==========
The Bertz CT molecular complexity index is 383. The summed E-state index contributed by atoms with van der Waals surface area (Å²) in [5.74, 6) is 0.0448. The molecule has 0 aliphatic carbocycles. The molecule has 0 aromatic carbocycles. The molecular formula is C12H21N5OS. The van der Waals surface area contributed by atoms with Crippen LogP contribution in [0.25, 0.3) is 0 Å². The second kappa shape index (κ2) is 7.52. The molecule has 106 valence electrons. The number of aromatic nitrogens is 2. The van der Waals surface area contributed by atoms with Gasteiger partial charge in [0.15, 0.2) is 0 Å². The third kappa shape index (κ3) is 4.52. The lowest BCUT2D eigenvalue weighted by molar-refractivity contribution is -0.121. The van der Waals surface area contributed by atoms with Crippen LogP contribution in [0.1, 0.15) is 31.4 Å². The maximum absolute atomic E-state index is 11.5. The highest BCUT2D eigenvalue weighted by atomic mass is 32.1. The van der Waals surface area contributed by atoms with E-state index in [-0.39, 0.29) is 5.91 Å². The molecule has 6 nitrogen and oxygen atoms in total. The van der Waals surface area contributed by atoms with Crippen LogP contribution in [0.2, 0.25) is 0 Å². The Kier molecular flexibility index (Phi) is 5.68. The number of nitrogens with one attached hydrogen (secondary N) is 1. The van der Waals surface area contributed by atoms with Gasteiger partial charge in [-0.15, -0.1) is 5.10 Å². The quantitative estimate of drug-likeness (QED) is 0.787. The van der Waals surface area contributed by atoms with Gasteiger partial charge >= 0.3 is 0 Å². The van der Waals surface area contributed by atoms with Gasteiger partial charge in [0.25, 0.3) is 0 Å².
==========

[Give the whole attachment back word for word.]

The Bertz CT molecular complexity index is 383. The summed E-state index contributed by atoms with van der Waals surface area (Å²) in [5.74, 6) is 0.0448. The molecule has 0 aliphatic carbocycles. The molecule has 0 aromatic carbocycles. The molecular formula is C12H21N5OS. The van der Waals surface area contributed by atoms with Crippen LogP contribution in [0.25, 0.3) is 0 Å². The second kappa shape index (κ2) is 7.52. The molecule has 106 valence electrons. The number of aromatic nitrogens is 2. The van der Waals surface area contributed by atoms with Gasteiger partial charge in [0.15, 0.2) is 0 Å². The third kappa shape index (κ3) is 4.52. The lowest BCUT2D eigenvalue weighted by molar-refractivity contribution is -0.121. The van der Waals surface area contributed by atoms with Crippen LogP contribution in [0.1, 0.15) is 31.4 Å². The maximum absolute atomic E-state index is 11.5. The highest BCUT2D eigenvalue weighted by atomic mass is 32.1. The van der Waals surface area contributed by atoms with E-state index in [-0.39, 0.29) is 5.91 Å². The molecule has 6 nitrogen and oxygen atoms in total. The van der Waals surface area contributed by atoms with Crippen LogP contribution in [0.2, 0.25) is 0 Å². The Kier molecular flexibility index (Phi) is 5.68. The number of nitrogens with one attached hydrogen (secondary N) is 1. The van der Waals surface area contributed by atoms with Gasteiger partial charge in [-0.15, -0.1) is 5.10 Å². The quantitative estimate of drug-likeness (QED) is 0.787. The van der Waals surface area contributed by atoms with Gasteiger partial charge >= 0.3 is 0 Å². The van der Waals surface area contributed by atoms with Gasteiger partial charge in [0.25, 0.3) is 0 Å².